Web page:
Rachna Rawal, MD1, David Westrich, MD 1, Cerena Leung, MD 2, Patricia Amorado3, David Martin, MD 4, Jennifer Schmidt, MD3, 1St. Louis University, MO; 2University of Texas At Houston, Houston, TX; 3St. Louis University; 4John Cochrane Medical VA of St. Louis

Meeting: Hospital Medicine 2018; April 8-11; Orlando, Fla.

Abstract number: 734

Categories: Adult, Clinical Vignettes, Hospital Medicine 2018

Keywords: , , ,

Case Presentation: A 68 year-old male with hypertension and bipolar disorder presented with a 3-week history of memory deficits, weight loss, and increasing irritability. Exam revealed disorientation, dysarthria, and left sided weakness. MRI was suggestive of a right basal ganglia infarction. Patient was treated for a stroke and discharged. He was readmitted 30 days post-discharge with decreased responsiveness, neurologic decline, and concern for seizures. He was found to be nonverbal and immobile. Neurologic changes were attributed to an infectious etiology due to a leukocytosis of 13.5. Despite broad-spectrum antibiotic therapy, the patient became obtunded, dystonic, and hyperreflexic and developed a positive Babinski’s sign. Repeat brain MRI demonstrated restricted diffusion within the basal ganglia bilaterally and cortical ribboning of the bilateral frontal cortex. EEG showed generalized periodic sharp waves. Based on these findings, CJD was diagnosed. Despite treatment, the patient died on hospital day 15. Further history revealed that his sister died from tissue-confirmed CJD and the patient had eaten animal brains in the past. Tissue on autopsy was positive for PrP27-30, confirming CJD. Further genetic testing was positive for the E200K-129M mutation, consistent with familial CJD.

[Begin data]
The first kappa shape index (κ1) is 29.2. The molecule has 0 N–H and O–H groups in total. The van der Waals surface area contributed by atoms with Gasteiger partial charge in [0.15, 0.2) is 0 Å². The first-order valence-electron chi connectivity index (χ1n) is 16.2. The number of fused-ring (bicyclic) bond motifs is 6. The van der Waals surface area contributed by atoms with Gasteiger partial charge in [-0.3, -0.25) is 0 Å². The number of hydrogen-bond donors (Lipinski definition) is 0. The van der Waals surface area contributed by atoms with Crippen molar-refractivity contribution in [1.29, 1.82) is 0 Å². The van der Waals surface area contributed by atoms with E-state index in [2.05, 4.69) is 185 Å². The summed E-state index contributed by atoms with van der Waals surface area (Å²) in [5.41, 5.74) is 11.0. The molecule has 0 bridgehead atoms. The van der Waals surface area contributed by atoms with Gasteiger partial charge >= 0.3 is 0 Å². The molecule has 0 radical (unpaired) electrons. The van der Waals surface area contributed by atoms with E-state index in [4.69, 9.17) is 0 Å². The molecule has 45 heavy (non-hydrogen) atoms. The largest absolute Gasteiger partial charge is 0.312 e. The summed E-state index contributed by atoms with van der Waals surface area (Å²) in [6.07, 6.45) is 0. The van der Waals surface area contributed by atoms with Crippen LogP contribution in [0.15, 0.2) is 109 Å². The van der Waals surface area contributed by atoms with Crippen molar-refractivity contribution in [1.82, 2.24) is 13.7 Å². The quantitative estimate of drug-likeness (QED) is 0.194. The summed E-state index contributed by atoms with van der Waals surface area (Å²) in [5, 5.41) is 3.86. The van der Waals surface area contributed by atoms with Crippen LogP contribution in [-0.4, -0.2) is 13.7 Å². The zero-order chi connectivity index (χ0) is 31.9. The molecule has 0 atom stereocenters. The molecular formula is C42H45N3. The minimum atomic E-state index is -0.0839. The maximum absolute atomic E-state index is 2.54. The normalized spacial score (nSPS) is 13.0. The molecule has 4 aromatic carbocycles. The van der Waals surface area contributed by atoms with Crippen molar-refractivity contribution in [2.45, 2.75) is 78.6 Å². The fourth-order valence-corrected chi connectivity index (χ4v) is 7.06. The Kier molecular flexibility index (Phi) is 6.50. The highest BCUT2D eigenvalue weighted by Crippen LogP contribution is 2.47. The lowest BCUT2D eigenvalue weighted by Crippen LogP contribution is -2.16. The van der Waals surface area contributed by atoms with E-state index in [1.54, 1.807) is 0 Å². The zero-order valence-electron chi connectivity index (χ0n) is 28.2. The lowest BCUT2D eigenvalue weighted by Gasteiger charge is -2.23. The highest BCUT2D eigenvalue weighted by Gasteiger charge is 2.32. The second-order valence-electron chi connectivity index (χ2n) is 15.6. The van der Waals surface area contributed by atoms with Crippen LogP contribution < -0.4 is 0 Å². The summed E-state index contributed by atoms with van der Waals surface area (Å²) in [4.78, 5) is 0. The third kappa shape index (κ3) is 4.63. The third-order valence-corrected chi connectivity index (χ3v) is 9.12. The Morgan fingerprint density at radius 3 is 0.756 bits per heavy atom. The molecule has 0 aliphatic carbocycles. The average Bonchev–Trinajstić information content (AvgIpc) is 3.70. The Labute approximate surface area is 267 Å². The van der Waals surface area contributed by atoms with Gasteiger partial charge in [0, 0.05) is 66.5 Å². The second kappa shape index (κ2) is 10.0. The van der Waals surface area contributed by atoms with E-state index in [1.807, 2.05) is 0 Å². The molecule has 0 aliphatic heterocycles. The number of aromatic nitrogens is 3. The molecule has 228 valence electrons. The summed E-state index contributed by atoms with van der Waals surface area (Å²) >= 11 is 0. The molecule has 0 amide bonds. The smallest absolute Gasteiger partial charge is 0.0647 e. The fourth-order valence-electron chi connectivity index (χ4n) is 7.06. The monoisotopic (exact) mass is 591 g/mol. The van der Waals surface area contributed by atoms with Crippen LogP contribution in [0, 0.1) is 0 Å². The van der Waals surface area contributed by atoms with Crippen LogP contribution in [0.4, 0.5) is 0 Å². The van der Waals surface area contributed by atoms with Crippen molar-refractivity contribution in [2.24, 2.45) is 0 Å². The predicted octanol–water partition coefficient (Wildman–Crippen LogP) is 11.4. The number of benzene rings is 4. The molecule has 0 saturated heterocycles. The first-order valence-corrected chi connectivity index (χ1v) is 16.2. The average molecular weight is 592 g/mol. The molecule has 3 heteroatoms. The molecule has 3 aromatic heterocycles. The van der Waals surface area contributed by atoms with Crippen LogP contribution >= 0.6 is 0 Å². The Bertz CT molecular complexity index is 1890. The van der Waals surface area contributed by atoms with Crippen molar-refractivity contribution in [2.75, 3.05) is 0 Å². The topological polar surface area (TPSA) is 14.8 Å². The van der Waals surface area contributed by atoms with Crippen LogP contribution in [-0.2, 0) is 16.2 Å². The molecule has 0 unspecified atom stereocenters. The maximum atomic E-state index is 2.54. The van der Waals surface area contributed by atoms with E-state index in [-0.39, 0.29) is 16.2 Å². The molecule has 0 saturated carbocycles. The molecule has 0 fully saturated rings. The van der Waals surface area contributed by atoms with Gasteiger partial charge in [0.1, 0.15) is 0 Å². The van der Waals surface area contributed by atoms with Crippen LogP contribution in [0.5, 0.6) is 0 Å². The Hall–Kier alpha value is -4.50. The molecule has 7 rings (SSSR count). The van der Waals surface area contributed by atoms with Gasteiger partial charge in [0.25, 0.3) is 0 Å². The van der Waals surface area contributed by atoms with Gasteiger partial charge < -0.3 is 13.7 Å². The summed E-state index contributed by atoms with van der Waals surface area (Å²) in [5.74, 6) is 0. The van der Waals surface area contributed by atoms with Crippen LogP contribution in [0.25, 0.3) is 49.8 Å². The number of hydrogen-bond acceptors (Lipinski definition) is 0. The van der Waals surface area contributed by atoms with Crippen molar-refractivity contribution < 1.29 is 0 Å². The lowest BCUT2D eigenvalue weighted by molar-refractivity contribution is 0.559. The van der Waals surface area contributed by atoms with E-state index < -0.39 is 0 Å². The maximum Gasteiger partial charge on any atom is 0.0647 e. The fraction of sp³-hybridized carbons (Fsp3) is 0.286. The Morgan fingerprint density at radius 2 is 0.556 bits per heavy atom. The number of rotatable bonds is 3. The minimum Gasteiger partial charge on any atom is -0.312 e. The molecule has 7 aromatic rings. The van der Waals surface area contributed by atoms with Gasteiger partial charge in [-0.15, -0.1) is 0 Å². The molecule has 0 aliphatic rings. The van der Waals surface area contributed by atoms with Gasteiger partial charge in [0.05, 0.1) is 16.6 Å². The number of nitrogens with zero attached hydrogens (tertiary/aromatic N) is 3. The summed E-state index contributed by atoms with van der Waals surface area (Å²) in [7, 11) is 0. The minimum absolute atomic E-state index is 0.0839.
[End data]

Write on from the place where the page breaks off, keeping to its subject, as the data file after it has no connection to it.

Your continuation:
Discussion: Creutzfeldt-Jakob Disease (CJD) is an infectious, neurodegenerative disease uncommon in the United States. The accumulation of the prion PrPSc, the misfolded form of protease-resistant protein (PrP), results in irreversible neuronal injury and death. Diagnosis of CJD is critical to ensure limited transmission. As physicians, it is critical to be aware of our own bias to ensure a timely, and accurate diagnosis.

Conclusions: This case illustrates a classic presentation of CJD. Initial findings were consistent with CJD but were attributed to an atypical presentation of a cerebral infarct. This case demonstrates “availability bias,” which leads to increased diagnoses of diseases the provider is familiar with and under diagnosis of uncommon diseases such as CJD. There was also premature closure as his neurological decline was attributed to an infection (based on his leukocytosis) without consideration of further diagnoses. Here, premature closure, assigning a diagnosis prior to collecting all data, again resulted in delayed diagnosis. As providers, it is critical to be aware of our own biases and how they affect the care of our patients. While earlier diagnosis would not have changed the patient’s outcome in this case, it could have improved end-of-life care for the patient and his family.

To cite this abstract:

Rawal, R; Westrich, D; Leung, C; Amorado, P; Martin, D; Schmidt, J. A STROKE MISDIAGNOSED: A CASE OF FAMILIAL CREUTZFELDT-JAKOB DISESASE REVEALED. Abstract published at Hospital Medicine 2018; April 8-11; Orlando, Fla. Abstract 734. https://www.shmabstracts.com/abstract/a-stroke-misdiagnosed-a-case-of-familial-creutzfeldt-jakob-disesase-revealed/. Accessed April 1, 2020.

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